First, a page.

Shading the Scene (and a paragraph on transparency)

With most of our meshes modeled and placed into the scene, this is what we’re going off of - a ton of meshes in our scene with no textures visible or lighting work done.

Referencing back into the explanatory section a bit, here is a completely pragmatic breakdown of the goals of the shading and surfacing stage. Make sure that:

  1. All g-buffers we talked about in the first part of the article are populated with stuff so that we’re able to render the scene properly. This means having visible content in Albedo (Base Color), Metalness and Roughness buffers, amongst others.
  2. Make sure that the final result looks nice. Ultimately what looks good is completely up to you but filling the various buffers with values not handled by PBR rendering calculations (eg. having near-black Base Color values) might make the renderer act in unexpected ways, so be wary!
  3. Make sure that we do these two things without slowing down the render process too much.

This is an Unreal Engine shader tree. To those unused to shader editing it might look a little scary but let’s use this opportunity to break down a few core concepts of shader building:

  • Shaders are the way to inject pixels into the deferred rendering g-buffers - You can compare this process to a paint-by-numbers kit, with the various colors of the final painting indicating where various shaders will be used.
  • In a shader tree, the goal is to fill as many output slots as you think is relevant for a given shader. Wherever a model is present on screen, the final computed buffer data for that space will be filled with what you output here, whether it be simple texture data, complex distortion effects or just plain colors.

  • The name of the game is to have the least amount of shaders possible in your scene and to have the ones you actually have in there render the fastest you can. In this small scene I only have seven, split by function: Water, Opaque Objects, Waving Grass, Background Cutouts, etc. Time spent practicing shader authoring will allow you to discern how to trade off between having too many shaders or having too few that are too bulky and thus slow down the renderer.

  • Remember: since performance in deferred rendering is per-pixel, you should always prioritize having most of the screen render low-cost shaders. This is essentially why some games run much faster if you look at the skybox - with skybox shaders having an often pretty low complexity the rendering loop can then run much faster!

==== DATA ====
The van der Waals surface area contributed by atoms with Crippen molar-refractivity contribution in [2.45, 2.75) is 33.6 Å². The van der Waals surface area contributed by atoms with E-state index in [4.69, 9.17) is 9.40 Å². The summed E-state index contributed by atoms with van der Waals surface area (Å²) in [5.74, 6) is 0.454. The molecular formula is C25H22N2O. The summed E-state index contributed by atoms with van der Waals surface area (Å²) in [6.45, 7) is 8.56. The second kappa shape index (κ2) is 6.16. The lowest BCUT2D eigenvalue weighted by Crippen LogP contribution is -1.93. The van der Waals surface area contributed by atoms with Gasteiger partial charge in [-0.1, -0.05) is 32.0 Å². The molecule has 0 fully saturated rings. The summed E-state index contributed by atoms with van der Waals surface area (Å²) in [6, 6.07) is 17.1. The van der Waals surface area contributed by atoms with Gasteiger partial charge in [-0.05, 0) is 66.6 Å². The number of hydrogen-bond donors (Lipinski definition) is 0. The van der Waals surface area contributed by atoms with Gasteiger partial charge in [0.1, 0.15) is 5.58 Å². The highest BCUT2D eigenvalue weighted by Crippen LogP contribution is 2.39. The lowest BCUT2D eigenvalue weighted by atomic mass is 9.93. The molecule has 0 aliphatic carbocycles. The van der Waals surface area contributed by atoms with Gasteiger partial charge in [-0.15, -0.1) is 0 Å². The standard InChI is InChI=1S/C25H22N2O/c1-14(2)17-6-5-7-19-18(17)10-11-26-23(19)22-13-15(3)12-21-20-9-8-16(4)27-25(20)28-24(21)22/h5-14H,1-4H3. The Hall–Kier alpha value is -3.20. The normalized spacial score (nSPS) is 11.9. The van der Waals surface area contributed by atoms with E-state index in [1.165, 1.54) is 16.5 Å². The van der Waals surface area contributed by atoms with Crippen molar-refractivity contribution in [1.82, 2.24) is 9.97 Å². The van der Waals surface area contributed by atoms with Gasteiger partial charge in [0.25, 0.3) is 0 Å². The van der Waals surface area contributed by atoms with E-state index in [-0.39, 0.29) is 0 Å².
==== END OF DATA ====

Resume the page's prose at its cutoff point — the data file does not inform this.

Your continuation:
The final authoring step for surfacing is to instance your shaders into materials. It’s interesting to note that Unity uses a Shader/Material nomenclature while Unreal uses Material/Material Instances - Engine peculiarities, I guess.

Anyways, materials allow you to instance your shaders into the scene with various settings; for example I only have one foliage shader but I have three different materials for the different tree leaves textures and wind effects I want on each tree type. Having a limited number of these is good too (and that’s probably a different article, honestly) but it’s less scary than too many shaders.

As with modeling tips, I won’t spend more time on shader authoring since other, better tutorials serve that exact purpose - but I believe that by following these simple tips you can at least remain clean and consistent in your shader authoring.

A good idea when you’re locking in on final results for the surfacing stage is to take a good look at the debug views for your scene - Here is for example the Base Color (a.k.a Albedo) buffer. Aside from the sky being black (since it’s an unlit shader that specifically does not work using a PBR algorithm) everything looks pretty good and in the right PBR compliant values:

As a final confirmation that we did everything right, let’s take a look at the shader complexity debug view:

Woah, that water’s pretty bad! Let’s look at the buffers again… Wait, our water isn’t present in the base colour buffer! What’s going on?!

And this is where deferred rendering breaks completely by not having native support for transparency. I mean, think about it:

  1. Deferred rendering calculates the final image per-pixel
  2. Each final pixel is a combination of a bunch of screen-sized textures known as g-buffers that represent various aspects of the scene.
  3. Models and materials present in the scene input data into the g-buffers